Taurasi, son of Aglianico: an ancient and versatile grape
Taurasi is a municipality in the Irpinia region, on the a spur that dominates the Calore valley. It is situated in an area northeast of Avellino where different agricultural crops are grown and vineyards are not the dominant element, but are alternated with fields of wheat and tobacco at low altitudes, and chestnuts, hazelnuts and Annurca apples in higher areas. Despite this, wine is the oldest and most noble agricultural resource in this area, which was already considered an excellent winemaking region by the Romans. The soils here are calcareous and friable, prone to decay which gives rise to soils rich in minerals, mixed here and there with tuff and volcanic ash. It is a particularly favourable condition for grape quality, accentuated by the altitude of the vineyards, between 400 and 700 metres, which causes a marked temperature range between night and day, when the refreshing breezes arrive directly from the sea without being hindered by mountains. But the prestige of Taurasi wine is not only due to the soil and climate: its greatness is also down to the Aglianico variety, whose origins are still being debated.
Hellenic, Etruscan or native?
It is definitely a very ancient variety, as shown by the fact that its family has subdivided through the centuries into a large number of biotypes and sub-varieties: it is almost a kind of variety-population. All this has created quite a bit of confusion, with the proliferation of roughly correct synonyms for each of its clones. The first question, which is still unanswered, is whether today’s Aglianico is one of the varieties that made the wines of Campania Felix famous in antiquity, and therefore whether it is related to the historic viti Aminee. There are three main, and not completely distinct, theories about the origins of this cultivar. According to the first one, Aglianico has Etruscan origins; others, starting with Pliny, consider it a native grape from the coastal and inland areas of Campania; others still, consider it to be imported by Greek settlers from Thessaly, due to the assonance of the name with its presumed Hellenic origins. The reality is probably a mix of all these attempts at a historic reconstruction. It is plausible that an ancient ancestor of modern Aglianico, coming from the east, crossed with some archaic local wild variety. This gave rise to offspring that don’t seem to have been particularly self-selected through the centuries, seeing that this grape still maintains the often rustic and “animal” traits today, however considering the different terroirs they had to adapt to when propagating (hence the concept of “almost” a variety-population). The Aglianico di Taurasi variety, in particular, is different to the Vulture one, where it expresses more strength, power and alcoholic warmth; in Irpinia, on the other hand, this variety produces very rich wines with good elegance, which are able to combine the typical animal imprint with warmer floral sensations, sweet and soft fruit and good spiciness with notes of cinnamon and coriander; the excellent balance between tannins and anthocyans, typical of this variety, allows a perfect fusion between the two components, making the wines stable and with a long ageing potential.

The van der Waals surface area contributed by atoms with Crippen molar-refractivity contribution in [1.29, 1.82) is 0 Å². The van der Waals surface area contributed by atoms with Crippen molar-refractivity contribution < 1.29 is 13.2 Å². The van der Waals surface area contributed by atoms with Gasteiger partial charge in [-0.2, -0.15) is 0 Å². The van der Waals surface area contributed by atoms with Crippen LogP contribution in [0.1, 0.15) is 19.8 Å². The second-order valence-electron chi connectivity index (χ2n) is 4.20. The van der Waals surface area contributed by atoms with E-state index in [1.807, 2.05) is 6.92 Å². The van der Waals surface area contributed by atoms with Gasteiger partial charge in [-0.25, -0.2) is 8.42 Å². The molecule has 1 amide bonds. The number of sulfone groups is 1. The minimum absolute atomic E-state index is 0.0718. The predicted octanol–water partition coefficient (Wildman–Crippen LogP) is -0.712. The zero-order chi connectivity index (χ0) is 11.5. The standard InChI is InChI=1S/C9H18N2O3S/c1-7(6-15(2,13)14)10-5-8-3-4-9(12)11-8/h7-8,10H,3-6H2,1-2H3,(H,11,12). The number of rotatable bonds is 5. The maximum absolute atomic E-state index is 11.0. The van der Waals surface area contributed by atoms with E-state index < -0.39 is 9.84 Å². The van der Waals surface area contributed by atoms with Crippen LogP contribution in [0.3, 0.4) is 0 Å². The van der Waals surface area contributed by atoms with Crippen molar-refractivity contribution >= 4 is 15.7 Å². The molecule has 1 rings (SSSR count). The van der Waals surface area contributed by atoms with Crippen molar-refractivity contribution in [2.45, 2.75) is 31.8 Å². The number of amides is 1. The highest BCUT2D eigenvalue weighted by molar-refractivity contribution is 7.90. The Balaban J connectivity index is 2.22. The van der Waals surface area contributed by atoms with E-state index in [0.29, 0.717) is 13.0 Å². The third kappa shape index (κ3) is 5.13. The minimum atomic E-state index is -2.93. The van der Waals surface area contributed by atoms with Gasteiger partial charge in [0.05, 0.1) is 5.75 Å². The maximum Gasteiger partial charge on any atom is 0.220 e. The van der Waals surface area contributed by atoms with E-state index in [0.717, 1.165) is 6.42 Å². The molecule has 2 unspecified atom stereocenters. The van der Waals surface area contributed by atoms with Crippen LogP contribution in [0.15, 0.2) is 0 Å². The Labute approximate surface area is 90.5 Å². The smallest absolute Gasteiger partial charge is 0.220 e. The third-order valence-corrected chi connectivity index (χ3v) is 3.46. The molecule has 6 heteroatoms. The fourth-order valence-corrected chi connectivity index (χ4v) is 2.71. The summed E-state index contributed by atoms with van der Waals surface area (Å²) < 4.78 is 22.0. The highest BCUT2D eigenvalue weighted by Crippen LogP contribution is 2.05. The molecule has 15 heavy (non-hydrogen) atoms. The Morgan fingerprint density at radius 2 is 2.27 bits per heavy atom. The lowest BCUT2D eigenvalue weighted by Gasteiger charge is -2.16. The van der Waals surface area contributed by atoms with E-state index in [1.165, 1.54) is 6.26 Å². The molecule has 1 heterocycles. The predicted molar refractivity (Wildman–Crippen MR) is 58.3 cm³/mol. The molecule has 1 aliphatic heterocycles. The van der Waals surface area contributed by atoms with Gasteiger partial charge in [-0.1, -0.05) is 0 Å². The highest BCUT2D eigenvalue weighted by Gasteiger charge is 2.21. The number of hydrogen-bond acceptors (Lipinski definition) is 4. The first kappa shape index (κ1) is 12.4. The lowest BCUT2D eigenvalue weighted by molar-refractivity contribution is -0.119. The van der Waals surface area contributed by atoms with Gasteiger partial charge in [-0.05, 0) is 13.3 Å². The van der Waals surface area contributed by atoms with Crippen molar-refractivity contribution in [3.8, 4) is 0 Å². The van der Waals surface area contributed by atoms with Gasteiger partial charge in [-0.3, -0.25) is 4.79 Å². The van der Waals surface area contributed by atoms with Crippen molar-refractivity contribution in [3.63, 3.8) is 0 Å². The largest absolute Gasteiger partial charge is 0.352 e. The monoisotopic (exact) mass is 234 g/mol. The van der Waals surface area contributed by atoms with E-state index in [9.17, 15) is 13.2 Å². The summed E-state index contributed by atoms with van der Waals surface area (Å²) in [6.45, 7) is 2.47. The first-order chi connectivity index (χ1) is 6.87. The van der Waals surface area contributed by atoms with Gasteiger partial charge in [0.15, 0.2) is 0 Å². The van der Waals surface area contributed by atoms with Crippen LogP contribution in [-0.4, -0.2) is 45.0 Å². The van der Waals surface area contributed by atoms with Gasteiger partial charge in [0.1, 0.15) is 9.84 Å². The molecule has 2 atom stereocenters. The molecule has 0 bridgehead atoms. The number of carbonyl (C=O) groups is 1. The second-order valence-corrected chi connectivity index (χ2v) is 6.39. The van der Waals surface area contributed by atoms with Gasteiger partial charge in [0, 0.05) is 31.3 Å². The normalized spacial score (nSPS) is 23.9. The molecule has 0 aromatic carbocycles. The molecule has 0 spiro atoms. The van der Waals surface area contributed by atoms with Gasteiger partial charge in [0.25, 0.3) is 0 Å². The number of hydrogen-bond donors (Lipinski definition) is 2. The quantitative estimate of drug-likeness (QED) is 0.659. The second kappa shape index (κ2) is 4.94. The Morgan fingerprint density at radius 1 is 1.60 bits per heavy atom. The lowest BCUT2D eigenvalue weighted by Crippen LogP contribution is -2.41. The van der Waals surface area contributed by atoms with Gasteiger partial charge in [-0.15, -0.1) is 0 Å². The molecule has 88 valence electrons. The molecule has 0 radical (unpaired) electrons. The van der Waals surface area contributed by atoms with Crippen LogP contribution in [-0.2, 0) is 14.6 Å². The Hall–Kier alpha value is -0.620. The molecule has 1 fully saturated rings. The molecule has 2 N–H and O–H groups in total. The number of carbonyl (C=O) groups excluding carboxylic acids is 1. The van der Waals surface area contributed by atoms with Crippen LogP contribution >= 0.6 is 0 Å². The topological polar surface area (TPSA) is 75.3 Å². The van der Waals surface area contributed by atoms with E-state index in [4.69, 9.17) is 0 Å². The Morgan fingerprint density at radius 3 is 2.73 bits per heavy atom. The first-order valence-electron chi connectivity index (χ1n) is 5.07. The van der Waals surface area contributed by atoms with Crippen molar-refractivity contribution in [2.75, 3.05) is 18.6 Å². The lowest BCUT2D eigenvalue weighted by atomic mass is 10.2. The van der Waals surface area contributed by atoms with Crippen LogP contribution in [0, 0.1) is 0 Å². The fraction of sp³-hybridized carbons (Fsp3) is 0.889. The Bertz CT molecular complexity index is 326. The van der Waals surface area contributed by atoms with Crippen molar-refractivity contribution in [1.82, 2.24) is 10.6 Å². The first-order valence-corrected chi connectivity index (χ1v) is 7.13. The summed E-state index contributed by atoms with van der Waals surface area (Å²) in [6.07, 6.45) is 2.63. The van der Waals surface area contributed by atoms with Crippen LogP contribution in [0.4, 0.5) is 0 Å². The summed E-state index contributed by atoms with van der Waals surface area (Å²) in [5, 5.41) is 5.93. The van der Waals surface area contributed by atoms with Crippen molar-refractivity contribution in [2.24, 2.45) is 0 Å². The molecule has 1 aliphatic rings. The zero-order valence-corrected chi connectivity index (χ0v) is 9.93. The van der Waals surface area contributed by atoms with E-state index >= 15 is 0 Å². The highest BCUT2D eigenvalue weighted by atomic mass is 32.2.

Low yields and long ageing times
Taurasi, DOCG since 1993 and whose vinification and ageing processes must be done in the province of Avellino, has a production area that covers 17 municipalities, all in the Avellino area. There must be a minimum of 85% Aglianico; producers often top up the rest with the native Piedirosso variety, which instils freshness and fragrance into the wine; on the other hand (and fortunately, or the standardisation of taste would be just round the corner), the international varieties Cabernet and Merlot are hardly ever used. Although the production regulations do not set a particularly strict maximum yield of grapes per hectare (100 quintals), nor do they prescribe anything in the way of minimum density of plants per hectare, the high average age of the vines destined to production (some still ungrafted) fill such gaps with rather interesting low production yields and quality. Moreover, yields have been further reduced (today on average around 55 quintals of grapes/ha) and the enological potential of the fruit further improved by the fact that the historic “alberate taurasine” training systems have been superseded by rows of Guyot and spurred cordon, with rather denser planting than in the past.
Some data about Taurasi
Also the minimum values for alcohol, total acidity and dry extract for consumption, 12% vol.(12.5 for the Riserva), 5 g/l and 22 g/l respectively, are relatively mild. Seeing the vibrant and evolving character of Taurasi, it was an intelligent decision to impose long minimum ageing times, which start from the 1st December of the grape production year: 3 years for the “basic” wine (at least one year in wooden barrels) and 4 for the Riserva (no less that 18 months in casks), with a final yield of grapes in wine that must not exceed 65%. In this way the producers have a lot of freedom to establish the times the wine stays in wood depending on the characteristics of the grapes and the different vintages.
The history and the tasting rates of Taurasi are on Italian Wine Chronicle 01/2016. To read it you have to buy the last issue in our shop (also in digital edition) or write to firstname.lastname@example.org.
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